Save Money by Cutting £100 From Your Budget this Month. Sometimes, a girl’s gotta do what a girl’s gotta do.
When it comes to saving money or overpaying debts, watching what you spend is as valuable as what you earn.
During my debt payoff, I started by focusing on increasing my income until I realised that the more I earned, the more I spent. It took me a while to realise that saving money was key to getting out of debt.
By focusing on my expenses, I could find a lot more money in my existing budget that was being wasted on impulse buying, over-purchasing and reckless spending. With a good, clear budget, it’s easy to see your expenses and start to give yourself a goal to reduce your spending. Here’s the budget I use, which really helped me to get a clear idea of how much I was spending on variable costs, which I was then able to reduce.
When I adapted my approach to focusing on our spending, we upped our debt overpayments from £100 to £600 per month, which enabled us to pay off our £16k debt in one year.
So here are just a few tips to enable you to save money by finding an extra £100 in your monthly budget.
1.Budget less for groceries and stick to it
Most of us overspend on groceries; in fact, my grocery spends nearly halved over the course of my debt free journey. This is symptomatic of so many issues, such as lack of planning, a bland meal-plan that serves no purpose other than to persuade you to order a takeaway, or just overbuying food that ends up getting thrown out.
To save money on groceries, you need to meal-plan like a boss, include all meals in your plan (not just dinner), and then do your shopping for the entire week. Cut out those impromptu trips to the supermarket for one thing that turns into a full basket of miscellaneous items by telling yourself that once you’ve run out of something, you can’t replace it until your next shop.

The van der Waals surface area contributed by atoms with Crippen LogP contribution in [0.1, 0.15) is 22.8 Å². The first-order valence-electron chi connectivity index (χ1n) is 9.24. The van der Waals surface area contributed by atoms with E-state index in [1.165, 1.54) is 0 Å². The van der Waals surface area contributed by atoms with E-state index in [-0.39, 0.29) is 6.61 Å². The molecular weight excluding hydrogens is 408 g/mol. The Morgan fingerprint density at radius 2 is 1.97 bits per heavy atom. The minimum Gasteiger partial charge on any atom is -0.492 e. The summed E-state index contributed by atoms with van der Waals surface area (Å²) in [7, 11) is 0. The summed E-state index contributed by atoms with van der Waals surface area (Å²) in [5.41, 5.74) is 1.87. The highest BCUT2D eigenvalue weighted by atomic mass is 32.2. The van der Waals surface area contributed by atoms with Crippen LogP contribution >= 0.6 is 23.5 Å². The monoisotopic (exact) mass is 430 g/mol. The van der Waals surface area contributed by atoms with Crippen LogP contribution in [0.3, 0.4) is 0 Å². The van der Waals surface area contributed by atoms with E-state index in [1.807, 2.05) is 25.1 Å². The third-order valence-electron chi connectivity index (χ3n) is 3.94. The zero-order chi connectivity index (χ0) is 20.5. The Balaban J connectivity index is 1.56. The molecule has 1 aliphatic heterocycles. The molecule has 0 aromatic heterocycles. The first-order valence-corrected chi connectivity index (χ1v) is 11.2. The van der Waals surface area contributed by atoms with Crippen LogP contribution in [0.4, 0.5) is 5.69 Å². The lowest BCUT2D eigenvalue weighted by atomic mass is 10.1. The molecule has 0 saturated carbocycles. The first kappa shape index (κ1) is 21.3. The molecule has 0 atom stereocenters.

To get the most for your money, drop a brand on everything you can (there are reviews on most of the supermarket sites that’ll give you an idea of how a supermarket own-brand item measures up). Brand loyalty rarely pays off for consumers, nor does an item being branded denote quality. The idea that non-branded items are inferior to branded is outdated, usually perpetuated by those who haven’t tried non-branded, or those who profit from branded items.
When shopping, you can also download the Shopmium app that offers free or discounted products to users.
On your meal plan itself, go for low-cost meals you can batch cook, which usually works out a lot cheaper than having different meals every night. On your meal plan, plot in a leftover night before your next shop comes, which is your night to use up those leftovers and fresh items that you would otherwise have chucked.
And speaking of food, here’s my next tip…
2.Cut out takeaways entirely
Make this month takeaway-free. On those nights where you’d relent and order in, you need to have a plan of action. It doesn’t have to be anything fancy, just something quick and easy that also feels like a treat to rival the lure of fast food. Easy alternatives are a supermarket pizza and garlic bread, one of those £10 Indian cuisine packs or frozen chips smothered in your usual chip shop toppings. You can always try to make a fakeaway at home, too.